3 Ways a CMDB Fuels Change Improvements

Precision is vital in change management. While modern tools are letting you accelerate operations while minimizing risk, you still need to make change-related decisions as effectively as possible. Configuration management databases can play a key role in supporting change innovation, even if the core principles of a CMDB are founding in rigid, highly structure IT Infrastructure Library frameworks.

A CMDB can catalog all of the items within your IT configuration and showcase how they relate to one another. Want to know how data travels from a storage system to an end user accessing a cloud app? The CMDB can tell you each hardware item that data interacts with along the way. Want to find out the same data workflow, but what it would like if a user is accessing the app through a smartphone? No problem. A CMDB gives you precise visibility into your entire IT setup, making it an invaluable change management tool. Three ways that a CMDB fuels change improvements include:

1. Increased Transparency
Trying to understand the full implications of a proposed change is one of the greatest roadblocks to operational efficiency. In many cases, organizations have change advisory boards analyze each proposed change in order to anticipate any problems that may come up. All of this becomes less necessary with a CMDB in place. You still may want a CAB and some managerial oversight for complex changes, but everyday operations can be completed independently because users can simulate the change in the CMDB and notify managers if they do identify a potential problem.

Cutting through red tape can play a critical role in fueling change innovation, and the transparency provided by a well-populated CMDB makes it easier to minimize risk while also empowering employees to work at peak efficiency.

2. Greater Ability to Support Consumerization
This issue ties back to having more transparency, but one of the major problems that comes with change management in contemporary IT departments is the difficulty of predicting how apps and services will run on different end-user devices. In particular, you can face considerable risk of altering the way data reaches personal mobile devices being used in the workplace and create a potential security breach.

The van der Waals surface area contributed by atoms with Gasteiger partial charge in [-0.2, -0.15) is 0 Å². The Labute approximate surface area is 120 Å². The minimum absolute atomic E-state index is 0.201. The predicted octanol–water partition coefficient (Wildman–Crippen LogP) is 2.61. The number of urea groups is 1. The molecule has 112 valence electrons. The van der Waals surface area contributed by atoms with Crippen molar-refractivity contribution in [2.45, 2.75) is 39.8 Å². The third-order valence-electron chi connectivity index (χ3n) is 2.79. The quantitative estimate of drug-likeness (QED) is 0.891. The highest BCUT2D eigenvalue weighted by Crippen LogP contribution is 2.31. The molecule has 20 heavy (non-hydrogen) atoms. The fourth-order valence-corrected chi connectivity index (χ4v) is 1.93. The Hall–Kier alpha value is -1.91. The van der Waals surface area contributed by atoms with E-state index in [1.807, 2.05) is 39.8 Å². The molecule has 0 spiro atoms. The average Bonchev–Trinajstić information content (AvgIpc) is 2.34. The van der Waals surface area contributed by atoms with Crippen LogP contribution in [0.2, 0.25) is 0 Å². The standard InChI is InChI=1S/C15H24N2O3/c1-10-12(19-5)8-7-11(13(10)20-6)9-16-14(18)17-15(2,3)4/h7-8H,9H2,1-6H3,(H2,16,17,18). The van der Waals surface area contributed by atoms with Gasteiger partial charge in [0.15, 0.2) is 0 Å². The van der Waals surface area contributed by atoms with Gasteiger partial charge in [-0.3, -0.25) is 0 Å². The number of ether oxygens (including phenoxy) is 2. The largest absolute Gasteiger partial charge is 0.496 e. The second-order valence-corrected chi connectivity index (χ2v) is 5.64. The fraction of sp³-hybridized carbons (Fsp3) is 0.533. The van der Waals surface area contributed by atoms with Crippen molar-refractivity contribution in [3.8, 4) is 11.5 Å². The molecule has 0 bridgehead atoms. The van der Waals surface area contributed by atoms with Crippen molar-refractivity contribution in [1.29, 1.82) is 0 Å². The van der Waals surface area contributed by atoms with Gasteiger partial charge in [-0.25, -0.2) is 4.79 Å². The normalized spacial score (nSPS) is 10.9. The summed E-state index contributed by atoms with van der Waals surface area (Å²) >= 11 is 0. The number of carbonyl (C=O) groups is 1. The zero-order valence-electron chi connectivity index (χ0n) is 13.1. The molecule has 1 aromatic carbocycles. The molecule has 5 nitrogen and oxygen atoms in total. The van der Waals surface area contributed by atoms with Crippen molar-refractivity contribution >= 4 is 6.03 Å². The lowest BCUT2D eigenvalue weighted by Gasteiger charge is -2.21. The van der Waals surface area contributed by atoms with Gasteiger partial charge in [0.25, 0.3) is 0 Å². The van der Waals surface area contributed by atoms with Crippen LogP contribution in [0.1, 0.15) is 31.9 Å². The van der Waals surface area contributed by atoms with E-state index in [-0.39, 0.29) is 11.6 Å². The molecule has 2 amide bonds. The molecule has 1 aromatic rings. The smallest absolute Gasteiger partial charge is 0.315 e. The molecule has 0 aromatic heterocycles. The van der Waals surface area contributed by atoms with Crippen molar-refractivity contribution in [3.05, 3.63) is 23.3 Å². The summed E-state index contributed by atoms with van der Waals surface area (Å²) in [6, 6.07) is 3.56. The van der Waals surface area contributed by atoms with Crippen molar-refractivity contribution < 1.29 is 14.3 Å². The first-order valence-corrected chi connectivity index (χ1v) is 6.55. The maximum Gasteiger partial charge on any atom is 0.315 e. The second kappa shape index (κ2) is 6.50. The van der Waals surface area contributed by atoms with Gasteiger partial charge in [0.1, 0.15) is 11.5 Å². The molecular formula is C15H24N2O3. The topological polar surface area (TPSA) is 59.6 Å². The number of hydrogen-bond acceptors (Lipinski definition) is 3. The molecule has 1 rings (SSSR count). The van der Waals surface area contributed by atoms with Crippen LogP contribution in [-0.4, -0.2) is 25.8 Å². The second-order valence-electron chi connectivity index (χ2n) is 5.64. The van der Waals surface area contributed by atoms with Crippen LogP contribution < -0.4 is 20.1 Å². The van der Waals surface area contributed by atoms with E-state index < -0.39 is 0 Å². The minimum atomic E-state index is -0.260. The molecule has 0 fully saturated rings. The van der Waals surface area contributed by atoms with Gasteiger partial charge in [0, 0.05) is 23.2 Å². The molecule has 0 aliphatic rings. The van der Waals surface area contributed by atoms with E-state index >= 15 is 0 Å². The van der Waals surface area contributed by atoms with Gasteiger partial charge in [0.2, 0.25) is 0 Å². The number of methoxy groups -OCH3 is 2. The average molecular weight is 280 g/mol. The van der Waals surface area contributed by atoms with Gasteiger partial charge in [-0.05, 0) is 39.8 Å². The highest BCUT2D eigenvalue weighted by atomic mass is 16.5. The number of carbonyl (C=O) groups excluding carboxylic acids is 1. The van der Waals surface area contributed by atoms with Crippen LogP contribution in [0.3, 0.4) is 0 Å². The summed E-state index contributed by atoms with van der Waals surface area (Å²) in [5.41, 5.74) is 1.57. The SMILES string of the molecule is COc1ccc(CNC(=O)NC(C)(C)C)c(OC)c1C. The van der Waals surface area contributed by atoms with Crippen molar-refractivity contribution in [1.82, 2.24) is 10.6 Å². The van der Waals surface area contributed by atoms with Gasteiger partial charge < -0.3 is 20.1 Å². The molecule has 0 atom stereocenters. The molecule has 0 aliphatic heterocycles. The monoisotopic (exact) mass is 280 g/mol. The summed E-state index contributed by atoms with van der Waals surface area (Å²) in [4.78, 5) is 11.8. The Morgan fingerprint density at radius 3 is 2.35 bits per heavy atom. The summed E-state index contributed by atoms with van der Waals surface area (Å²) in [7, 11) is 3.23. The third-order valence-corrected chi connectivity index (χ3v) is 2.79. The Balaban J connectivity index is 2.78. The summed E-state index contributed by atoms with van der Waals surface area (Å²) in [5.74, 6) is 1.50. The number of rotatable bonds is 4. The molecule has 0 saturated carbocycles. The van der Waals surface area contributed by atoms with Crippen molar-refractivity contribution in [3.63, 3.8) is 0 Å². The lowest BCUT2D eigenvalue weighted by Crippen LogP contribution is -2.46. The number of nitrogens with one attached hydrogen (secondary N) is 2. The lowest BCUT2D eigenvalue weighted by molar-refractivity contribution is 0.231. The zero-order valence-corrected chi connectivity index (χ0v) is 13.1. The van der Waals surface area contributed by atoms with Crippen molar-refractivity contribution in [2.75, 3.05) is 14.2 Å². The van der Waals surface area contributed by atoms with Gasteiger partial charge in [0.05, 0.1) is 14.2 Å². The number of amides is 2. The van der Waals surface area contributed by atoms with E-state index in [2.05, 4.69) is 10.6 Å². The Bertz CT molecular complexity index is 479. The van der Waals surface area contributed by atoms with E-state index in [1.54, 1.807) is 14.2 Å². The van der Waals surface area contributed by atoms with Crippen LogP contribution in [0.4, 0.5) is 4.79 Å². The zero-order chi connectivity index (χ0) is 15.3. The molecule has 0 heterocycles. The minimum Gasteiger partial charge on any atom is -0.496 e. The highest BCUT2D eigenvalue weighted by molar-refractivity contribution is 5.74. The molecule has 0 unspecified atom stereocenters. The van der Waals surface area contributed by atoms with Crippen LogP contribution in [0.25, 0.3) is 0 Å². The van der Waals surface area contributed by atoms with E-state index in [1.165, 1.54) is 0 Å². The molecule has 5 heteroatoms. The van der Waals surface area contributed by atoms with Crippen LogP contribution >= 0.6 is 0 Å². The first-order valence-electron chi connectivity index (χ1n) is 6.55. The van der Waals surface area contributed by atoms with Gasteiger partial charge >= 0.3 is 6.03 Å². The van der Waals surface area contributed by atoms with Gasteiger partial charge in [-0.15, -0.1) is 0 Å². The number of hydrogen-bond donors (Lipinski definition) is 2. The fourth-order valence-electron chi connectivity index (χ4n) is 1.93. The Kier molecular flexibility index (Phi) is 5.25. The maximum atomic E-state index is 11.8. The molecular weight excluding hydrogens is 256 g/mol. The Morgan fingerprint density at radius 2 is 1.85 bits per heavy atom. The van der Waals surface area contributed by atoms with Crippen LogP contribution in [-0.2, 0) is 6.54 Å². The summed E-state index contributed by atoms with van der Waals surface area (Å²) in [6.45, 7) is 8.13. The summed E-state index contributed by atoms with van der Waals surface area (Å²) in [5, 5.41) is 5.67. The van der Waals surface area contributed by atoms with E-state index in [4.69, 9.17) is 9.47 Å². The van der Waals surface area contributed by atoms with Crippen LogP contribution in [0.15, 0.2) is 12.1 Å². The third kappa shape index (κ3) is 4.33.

A CMDB can account for personal smartphones and tablets as configuration items. This lets you identify how data is reaching those users and ensure that you maintain secure data pathways to consumer devices while performing key changes.

3. Reduced Downtime Risk
While this is also a result of transparency, it is a key benefit on its own. As IT configurations become more complex, hardware is increasingly a component of a large virtual cluster of machines instead of operating as its own entity. As such, any changes can lead to machines - be they network systems, storage arrays or servers - not having the resources necessary to support end-user operations. This can lead to major performance slowdowns or even outages.

For example, changing the configuration of a few switches in response to deploying new servers to support an app release may seem simple enough, but if you have a software-defined network setup, the entire configuration is sharing those resources intelligently. This creates a situation where your hardware may be overwhelmed and you could be left with such massive data bottlenecks that your users can no longer get the job done. A CMDB lets you work around this risk, letting you accelerate your change operations and make them more effective when it comes to risk management.

Visibility into your IT configuration is the central benefit of a CMDB, but the implications of this transparency extend out to a wide range of change functions.

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